G. K Chesterton had a genius for throwaway remarks imbued with deep wisdom. One of my favourites is this:

“There are two ways to get enough. One is to continue to accumulate more and more. The other is to desire less.”

How often we make ourselves deeply unhappy because we yearn for what is wanted not actually needed. How often children are deprived a glorious time with their parents- time which can never be taken back- because, in truth, the grown ups are too busy accumulating material wealth to notice the living treasures in the home. How many people today live to make money when they ought to turn things around and make money to then go out and live!

Our culture is obsessed with the acquisition of goods. And long working hours and dual income mortgages are a genuine cancer on life. How many people are locked into a lifestyle that is centred on work not home? How many fall for the salesman’s lie? That the new iPhone or handbag or car (insert whatever) is going to deliver our happiness. All the continual acquisition of goods really does, of course, is provide a fleeting feeling of exhilaration before the next item tugs at our desire. No matter how much we have we can always hunger for more…

The Christian life calls us to step away from such banality to hunger instead for things that matter. We are called to love God and neighbour and to care for this world in which we live. Learning to do so in simplicity is the surest path to happiness. Little wonder the greatest Saints got by on almost nothing in worldly terms- yet they shone with joy and fulfilment like lights in the darkness.

If you have a roof over your head, a job that can stimulate you, food on the table and family and friends then you are a truly wealthy soul. God has already given you all that you need to be fulfilled and happy in life. I might add a decent pub for good measure but you get my drift. We really do need  less than we imagine. And we often do spend time on what is not important at the cost of what actually is.

What could you do to simplify life today? How might you learn to be truly thankful for what you have rather than obsessing about what you do not have? How does your attitude to money and goods in life affect your overall happiness? How much is it affecting the time you spend?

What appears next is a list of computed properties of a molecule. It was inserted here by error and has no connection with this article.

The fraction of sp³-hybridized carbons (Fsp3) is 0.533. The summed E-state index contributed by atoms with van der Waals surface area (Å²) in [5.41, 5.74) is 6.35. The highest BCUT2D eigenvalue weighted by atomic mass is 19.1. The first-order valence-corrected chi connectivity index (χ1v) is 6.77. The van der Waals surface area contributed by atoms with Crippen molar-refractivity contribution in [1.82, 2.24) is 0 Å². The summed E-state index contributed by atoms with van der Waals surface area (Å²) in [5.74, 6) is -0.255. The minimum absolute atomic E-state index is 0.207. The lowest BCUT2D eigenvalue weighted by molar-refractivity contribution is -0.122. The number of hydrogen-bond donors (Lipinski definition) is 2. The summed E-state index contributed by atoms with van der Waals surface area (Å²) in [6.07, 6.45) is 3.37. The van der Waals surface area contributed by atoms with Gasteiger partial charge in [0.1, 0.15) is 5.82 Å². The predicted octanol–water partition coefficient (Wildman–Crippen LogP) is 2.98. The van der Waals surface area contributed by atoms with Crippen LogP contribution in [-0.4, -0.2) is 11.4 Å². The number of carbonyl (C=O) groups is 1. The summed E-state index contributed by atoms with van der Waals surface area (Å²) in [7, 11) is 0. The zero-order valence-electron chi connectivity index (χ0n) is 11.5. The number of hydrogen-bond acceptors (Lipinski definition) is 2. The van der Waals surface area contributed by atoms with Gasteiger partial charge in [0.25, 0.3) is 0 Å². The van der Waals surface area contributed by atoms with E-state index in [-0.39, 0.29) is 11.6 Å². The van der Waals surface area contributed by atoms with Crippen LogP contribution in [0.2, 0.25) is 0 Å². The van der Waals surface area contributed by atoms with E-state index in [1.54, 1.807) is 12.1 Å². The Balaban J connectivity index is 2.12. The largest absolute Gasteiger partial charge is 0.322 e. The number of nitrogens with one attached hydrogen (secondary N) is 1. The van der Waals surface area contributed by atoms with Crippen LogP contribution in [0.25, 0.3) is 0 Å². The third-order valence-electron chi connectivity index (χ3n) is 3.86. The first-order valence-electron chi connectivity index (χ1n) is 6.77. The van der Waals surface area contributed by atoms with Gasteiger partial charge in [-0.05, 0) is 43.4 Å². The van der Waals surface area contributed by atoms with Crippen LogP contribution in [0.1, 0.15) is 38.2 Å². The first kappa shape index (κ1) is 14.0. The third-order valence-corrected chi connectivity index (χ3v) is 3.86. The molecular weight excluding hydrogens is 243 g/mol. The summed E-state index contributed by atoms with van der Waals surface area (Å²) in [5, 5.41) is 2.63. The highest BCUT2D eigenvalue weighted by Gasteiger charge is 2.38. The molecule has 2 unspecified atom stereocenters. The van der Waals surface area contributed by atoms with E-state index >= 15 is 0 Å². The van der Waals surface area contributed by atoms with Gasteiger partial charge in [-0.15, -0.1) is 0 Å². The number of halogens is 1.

“There are two ways to get enough. One is to continue to accumulate more and more. The other is to desire less.”

A tabernacle for the High Altar


This morning I positioned a new tabernacle on the High Altar. It needs a jolly good polish in the coming days to bring it up to the colour of the candlesticks. It also requires, in the fullness of time and when we can afford it,veils in the appropriate liturgical colours. But for now it is enough that it is there. For having created permanent space for worship at Saint Anselm’s it was absolutely essential that -as soon as possible- we placed Jesus Christ at the heart of our church and in the most visible location.


If you click on the images you will see greater detail. The tabernacle doors are adorned with the letters Alpha and Omega and on top of the tabernacle sits a fine little Pelican with her babes. The Pelican is an ancient symbol of the Eucharist given that Pelicans have been known to feed their young by drawing blood from their own breast.


Situating the tabernacle on the High Altar necessitates a few small changes. Firstly to the current tabernacle in the side chapel. The sanctuary lamp will be taken down from there this week and a new one placed in the main body of the church. After that the old tabernacle will become an Ambry! Which is to say it will remain to house the holy oils for use throughout the year. A special notice explaining this new use -as well as what the oils are for- will be placed in the chapel tomorrow alongside the Ambry.

Secondly the location of a tabernacle on the High Altar means that all services from the high altar must now, by necessity, be celebrated Ad Orientem- that is with the priest facing East. This will bring a small change to the 11am Mass only. To retain balance weekday Mass in the side chapel will still be celebrated Westward facing according to the Benedictine arrangement.

Another step on the path to our development then as a functioning parish with use of both a church and a hall. It is going to take time for us to settle into the new space- and much needs doing. But bit by bit the transformation is occurring. My thanks for all the support and help from parishioners. It was so lovely to see so many smiles as people came to church last Sunday. These are exciting days!

The Summer BBQ


Apologies for the broken service this week. The blog and website were down due to the server that hosts them crashing. A few recent photographs have been lost but it is back to normal service from today. And so to today’s news…